Lillard, the 2013 Rookie of the Year, has been brilliant in his short time in the league. Aside from his personal accolades and accomplishments, he's helped put the Portland Trail Blazers back on the map and into the playoffs.
Unfortunately, it's a guard-heavy league, and Team USA was particularly stacked at the point. As a result, Lillard was cut for the first time of his life.
Here's Joe Freeman of the The Oregonian explaining what happened:
Lillard entered camp in a fierce battle for a roster spot, competing among a loaded group of NBA All-Star point guards that featured John Wall, in addition to Rose, Irving and Curry. But while Lillard's superior shooting ability and positional versatility seemed a perfect marriage with Team USA, he couldn't survive the last round of cuts.
The initial shock should wear off quickly for Lillard, but the motivation derived from being left off a team is the sort of thing that can burn for quite some time.
Here's what Lillard told said in a text message to Freeman of The Oregonian about being cut:
You know me, man...I'm not worried or down about the situation.
I know for a fact it was nothing I did or did not do to not make the team. That's just a part of it.
More wood on the fire...Not my first time being put off and probably not the last.
It's interesting to consider Lillard's background in all of this. Although this is his first time being actually cut from a team, it's not his first time being readily dismissed. After all, this was a player who took a road less traveled by going to Weber State out of high school. The program isn't exactly considered one of the big boys.
Lillard was largely off the map at Weber State, but he worked his way into the draft discussion after four years and overcame the uphill battle to make it to the NBA. That usually doesn't happen to four-year seniors from smaller schools these days.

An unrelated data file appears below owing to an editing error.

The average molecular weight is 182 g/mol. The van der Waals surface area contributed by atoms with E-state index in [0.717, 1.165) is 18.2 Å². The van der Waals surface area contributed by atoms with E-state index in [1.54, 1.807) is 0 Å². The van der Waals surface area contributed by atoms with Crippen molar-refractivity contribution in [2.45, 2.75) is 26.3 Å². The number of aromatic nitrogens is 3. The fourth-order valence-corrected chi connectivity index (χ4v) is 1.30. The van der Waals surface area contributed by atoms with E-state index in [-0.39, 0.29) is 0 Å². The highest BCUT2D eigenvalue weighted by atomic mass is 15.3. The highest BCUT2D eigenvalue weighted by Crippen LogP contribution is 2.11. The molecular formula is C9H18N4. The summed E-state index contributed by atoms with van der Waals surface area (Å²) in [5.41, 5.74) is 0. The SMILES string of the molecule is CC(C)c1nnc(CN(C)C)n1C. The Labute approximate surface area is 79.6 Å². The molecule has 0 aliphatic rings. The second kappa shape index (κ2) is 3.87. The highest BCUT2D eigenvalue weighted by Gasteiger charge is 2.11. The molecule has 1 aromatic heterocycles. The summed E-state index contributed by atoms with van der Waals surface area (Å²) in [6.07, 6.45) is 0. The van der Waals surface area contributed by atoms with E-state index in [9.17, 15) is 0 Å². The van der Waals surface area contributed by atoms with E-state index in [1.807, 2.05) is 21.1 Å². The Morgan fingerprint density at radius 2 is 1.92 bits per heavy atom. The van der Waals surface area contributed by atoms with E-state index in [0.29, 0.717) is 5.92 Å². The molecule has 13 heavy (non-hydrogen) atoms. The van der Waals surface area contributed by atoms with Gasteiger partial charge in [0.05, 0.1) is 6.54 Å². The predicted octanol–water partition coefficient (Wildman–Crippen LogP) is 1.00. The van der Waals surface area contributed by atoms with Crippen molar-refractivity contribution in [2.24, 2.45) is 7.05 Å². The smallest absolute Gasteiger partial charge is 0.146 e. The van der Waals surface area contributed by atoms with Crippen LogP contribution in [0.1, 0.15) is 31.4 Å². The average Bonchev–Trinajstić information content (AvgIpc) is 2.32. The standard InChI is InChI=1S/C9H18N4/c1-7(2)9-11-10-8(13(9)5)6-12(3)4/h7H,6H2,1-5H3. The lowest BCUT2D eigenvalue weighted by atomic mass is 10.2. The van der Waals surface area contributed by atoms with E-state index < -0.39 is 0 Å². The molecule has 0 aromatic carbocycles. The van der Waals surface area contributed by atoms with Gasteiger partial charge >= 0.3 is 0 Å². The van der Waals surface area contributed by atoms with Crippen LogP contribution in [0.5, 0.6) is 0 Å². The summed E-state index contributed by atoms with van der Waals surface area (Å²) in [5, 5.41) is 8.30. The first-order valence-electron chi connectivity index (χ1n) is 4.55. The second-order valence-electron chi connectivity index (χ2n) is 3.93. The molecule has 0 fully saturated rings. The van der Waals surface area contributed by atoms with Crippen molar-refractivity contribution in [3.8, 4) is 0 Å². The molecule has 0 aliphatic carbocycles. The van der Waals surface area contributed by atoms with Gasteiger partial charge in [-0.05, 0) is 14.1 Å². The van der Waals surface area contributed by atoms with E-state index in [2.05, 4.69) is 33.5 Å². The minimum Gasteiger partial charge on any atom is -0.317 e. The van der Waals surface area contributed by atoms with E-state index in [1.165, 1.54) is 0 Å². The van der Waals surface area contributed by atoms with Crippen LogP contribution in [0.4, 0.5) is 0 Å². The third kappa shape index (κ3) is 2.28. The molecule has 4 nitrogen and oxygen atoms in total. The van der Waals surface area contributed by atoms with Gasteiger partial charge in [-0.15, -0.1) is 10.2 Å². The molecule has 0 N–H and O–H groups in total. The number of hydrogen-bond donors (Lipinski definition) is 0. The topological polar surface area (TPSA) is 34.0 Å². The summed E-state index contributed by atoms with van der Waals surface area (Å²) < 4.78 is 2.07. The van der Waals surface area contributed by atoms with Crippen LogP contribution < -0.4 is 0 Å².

Unlike many other players in the NBA, it wasn't Lillard's size that made him stand out above the rest. He generated interest as a direct result of how well he played, and how hard he worked. That's not to say that big men don't earn their hype, but it's different from what guards experience.
But for all NBA players, finding new sources of motivation are important. Once players reach the pinnacle of your career, some find it hard to maintain the same drive that got them there. It can feel like it's all about maintenance instead of growth at that point.
Sometimes a little outside motivation is welcomed. Whether it's what someone writes in an article, or another player being disrespectful or getting cut from a team, it can be a huge benefit to have a chip on your shoulder.
Players like Kobe Bryant and Michael Jordan would look for any perceived slight to inspire and, perhaps, justify their insane competitive nature and work ethic.
Even though getting snubbed can temporarily bruise an ego, ultimately, it can lead to much better things. When Lillard sees during the upcoming NBA season one of the guards that was picked ahead of him during the season, he'll have all the more motivation to prove he's better. Maybe it will make him defend a little harder, which would be a welcome sight, as it's really the only hole in his game right now.
Of course, there's the unintended benefit of being left out of international competition as well. While injuries can happen at anytime, not participating in high level basketball overseas may minimize Lillard's injury risk as well.
Here's David Goodman for HoopsHabit:
To put it simply, if the Trail Blazers are going to move to the next level, they’re going to do it on the shoulders of Lillard. He averaged 20.7 points, 5.6 assists and 3.5 rebounds last season and played in all 82 games in 2013-14.
He is the leader of this team and his importance to the franchise cannot be understated. And his attention needs to be focused squarely on next season.
Playing in the FIBA World Cup and representing your country is always an honor, there is no question. But for Portland, having a healthy and undistracted Lillard able to concentrate on the upcoming year has to be a huge plus.
Imagine if Lillard suffered an injury during the tournament, where would that leave the Trail Blazers? What would they do then?
Whether it's the added motivation or the decreased chance of injury, Lillard could certainly turn this negative into a positive rather convincingly.
While the experience of playing with and against other elite players can certainly help a young player reach the next level, so can a snub like this one. Lillard seems to thrive off people doubting him, and this season he'll have the chance to show everyone that it was a mistake leaving him off Team USA's final roster.
That's all you can ask for.